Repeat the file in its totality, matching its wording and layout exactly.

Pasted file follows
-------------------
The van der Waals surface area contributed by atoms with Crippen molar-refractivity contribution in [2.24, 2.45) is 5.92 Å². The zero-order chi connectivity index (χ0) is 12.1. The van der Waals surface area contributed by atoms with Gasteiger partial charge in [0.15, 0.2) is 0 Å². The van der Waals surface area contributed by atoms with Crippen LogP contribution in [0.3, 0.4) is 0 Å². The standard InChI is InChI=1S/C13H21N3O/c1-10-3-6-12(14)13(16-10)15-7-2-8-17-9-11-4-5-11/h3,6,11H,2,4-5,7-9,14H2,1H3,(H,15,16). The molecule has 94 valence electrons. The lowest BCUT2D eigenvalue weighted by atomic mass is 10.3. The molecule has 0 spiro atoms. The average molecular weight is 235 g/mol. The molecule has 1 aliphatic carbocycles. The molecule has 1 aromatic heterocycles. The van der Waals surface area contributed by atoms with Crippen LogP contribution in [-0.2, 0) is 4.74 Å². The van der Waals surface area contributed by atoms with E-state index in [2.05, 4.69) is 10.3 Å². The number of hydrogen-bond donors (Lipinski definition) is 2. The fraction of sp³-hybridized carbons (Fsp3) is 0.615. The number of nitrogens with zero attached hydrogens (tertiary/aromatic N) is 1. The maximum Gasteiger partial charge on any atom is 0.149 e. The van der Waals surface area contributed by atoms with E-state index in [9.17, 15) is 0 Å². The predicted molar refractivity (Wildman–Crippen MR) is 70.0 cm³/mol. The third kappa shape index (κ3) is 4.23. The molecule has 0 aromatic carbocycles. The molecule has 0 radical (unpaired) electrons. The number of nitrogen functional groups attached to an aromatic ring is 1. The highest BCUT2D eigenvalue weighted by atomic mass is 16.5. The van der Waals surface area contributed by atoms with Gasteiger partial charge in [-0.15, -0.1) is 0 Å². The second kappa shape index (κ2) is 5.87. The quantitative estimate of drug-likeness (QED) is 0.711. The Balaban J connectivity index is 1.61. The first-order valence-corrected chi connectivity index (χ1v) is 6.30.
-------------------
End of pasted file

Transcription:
The van der Waals surface area contributed by atoms with Crippen molar-refractivity contribution in [2.24, 2.45) is 5.92 Å². The zero-order chi connectivity index (χ0) is 12.1. The van der Waals surface area contributed by atoms with Gasteiger partial charge in [0.15, 0.2) is 0 Å². The van der Waals surface area contributed by atoms with Crippen LogP contribution in [0.3, 0.4) is 0 Å². The standard InChI is InChI=1S/C13H21N3O/c1-10-3-6-12(14)13(16-10)15-7-2-8-17-9-11-4-5-11/h3,6,11H,2,4-5,7-9,14H2,1H3,(H,15,16). The molecule has 94 valence electrons. The lowest BCUT2D eigenvalue weighted by atomic mass is 10.3. The molecule has 0 spiro atoms. The average molecular weight is 235 g/mol. The molecule has 1 aliphatic carbocycles. The molecule has 1 aromatic heterocycles. The van der Waals surface area contributed by atoms with Crippen LogP contribution in [-0.2, 0) is 4.74 Å². The van der Waals surface area contributed by atoms with E-state index in [2.05, 4.69) is 10.3 Å². The number of hydrogen-bond donors (Lipinski definition) is 2. The fraction of sp³-hybridized carbons (Fsp3) is 0.615. The number of nitrogens with zero attached hydrogens (tertiary/aromatic N) is 1. The maximum Gasteiger partial charge on any atom is 0.149 e. The van der Waals surface area contributed by atoms with E-state index in [9.17, 15) is 0 Å². The predicted molar refractivity (Wildman–Crippen MR) is 70.0 cm³/mol. The third kappa shape index (κ3) is 4.23. The molecule has 0 aromatic carbocycles. The molecule has 0 radical (unpaired) electrons. The number of nitrogen functional groups attached to an aromatic ring is 1. The highest BCUT2D eigenvalue weighted by atomic mass is 16.5. The van der Waals surface area contributed by atoms with Gasteiger partial charge in [-0.15, -0.1) is 0 Å². The second kappa shape index (κ2) is 5.87. The quantitative estimate of drug-likeness (QED) is 0.711. The Balaban J connectivity index is 1.61. The first-order valence-corrected chi connectivity index (χ1v) is 6.30.